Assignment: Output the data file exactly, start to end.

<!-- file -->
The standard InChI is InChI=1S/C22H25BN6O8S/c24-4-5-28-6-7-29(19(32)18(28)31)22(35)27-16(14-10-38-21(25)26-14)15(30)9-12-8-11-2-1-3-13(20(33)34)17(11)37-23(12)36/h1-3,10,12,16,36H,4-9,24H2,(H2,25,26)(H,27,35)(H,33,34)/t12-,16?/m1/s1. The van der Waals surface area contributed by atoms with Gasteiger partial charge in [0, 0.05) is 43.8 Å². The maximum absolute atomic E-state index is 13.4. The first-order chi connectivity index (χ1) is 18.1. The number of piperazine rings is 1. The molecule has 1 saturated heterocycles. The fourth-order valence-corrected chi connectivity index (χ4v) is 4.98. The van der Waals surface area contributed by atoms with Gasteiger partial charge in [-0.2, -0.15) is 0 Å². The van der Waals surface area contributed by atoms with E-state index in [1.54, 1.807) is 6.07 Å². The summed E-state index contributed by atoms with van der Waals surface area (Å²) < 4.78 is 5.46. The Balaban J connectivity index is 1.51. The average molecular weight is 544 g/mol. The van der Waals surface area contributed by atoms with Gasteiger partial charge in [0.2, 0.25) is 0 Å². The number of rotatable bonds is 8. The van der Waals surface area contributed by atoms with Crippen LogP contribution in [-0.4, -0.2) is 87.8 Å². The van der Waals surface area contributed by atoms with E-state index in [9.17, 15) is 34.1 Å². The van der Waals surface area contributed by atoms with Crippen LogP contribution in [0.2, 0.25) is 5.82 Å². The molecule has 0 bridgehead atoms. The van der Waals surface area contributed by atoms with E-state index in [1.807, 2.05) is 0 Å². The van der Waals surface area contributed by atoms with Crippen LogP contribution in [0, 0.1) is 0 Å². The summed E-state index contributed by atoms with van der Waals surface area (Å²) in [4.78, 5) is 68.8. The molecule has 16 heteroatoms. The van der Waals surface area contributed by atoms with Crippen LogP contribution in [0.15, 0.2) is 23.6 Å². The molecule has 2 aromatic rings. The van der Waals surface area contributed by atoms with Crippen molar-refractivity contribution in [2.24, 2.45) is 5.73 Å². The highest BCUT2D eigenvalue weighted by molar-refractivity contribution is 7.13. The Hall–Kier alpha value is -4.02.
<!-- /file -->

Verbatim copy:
The standard InChI is InChI=1S/C22H25BN6O8S/c24-4-5-28-6-7-29(19(32)18(28)31)22(35)27-16(14-10-38-21(25)26-14)15(30)9-12-8-11-2-1-3-13(20(33)34)17(11)37-23(12)36/h1-3,10,12,16,36H,4-9,24H2,(H2,25,26)(H,27,35)(H,33,34)/t12-,16?/m1/s1. The van der Waals surface area contributed by atoms with Gasteiger partial charge in [0, 0.05) is 43.8 Å². The maximum absolute atomic E-state index is 13.4. The first-order chi connectivity index (χ1) is 18.1. The number of piperazine rings is 1. The molecule has 1 saturated heterocycles. The fourth-order valence-corrected chi connectivity index (χ4v) is 4.98. The van der Waals surface area contributed by atoms with Gasteiger partial charge in [-0.2, -0.15) is 0 Å². The van der Waals surface area contributed by atoms with E-state index in [1.54, 1.807) is 6.07 Å². The summed E-state index contributed by atoms with van der Waals surface area (Å²) < 4.78 is 5.46. The Balaban J connectivity index is 1.51. The average molecular weight is 544 g/mol. The van der Waals surface area contributed by atoms with Gasteiger partial charge in [0.2, 0.25) is 0 Å². The number of rotatable bonds is 8. The van der Waals surface area contributed by atoms with Crippen LogP contribution in [-0.4, -0.2) is 87.8 Å². The van der Waals surface area contributed by atoms with E-state index in [9.17, 15) is 34.1 Å². The van der Waals surface area contributed by atoms with Crippen LogP contribution in [0.2, 0.25) is 5.82 Å². The molecule has 0 bridgehead atoms. The van der Waals surface area contributed by atoms with E-state index in [1.807, 2.05) is 0 Å². The van der Waals surface area contributed by atoms with Crippen LogP contribution in [0, 0.1) is 0 Å². The summed E-state index contributed by atoms with van der Waals surface area (Å²) in [4.78, 5) is 68.8. The molecule has 16 heteroatoms. The van der Waals surface area contributed by atoms with Crippen LogP contribution in [0.15, 0.2) is 23.6 Å². The molecule has 2 aromatic rings. The van der Waals surface area contributed by atoms with Crippen molar-refractivity contribution in [2.24, 2.45) is 5.73 Å². The highest BCUT2D eigenvalue weighted by molar-refractivity contribution is 7.13. The Hall–Kier alpha value is -4.02.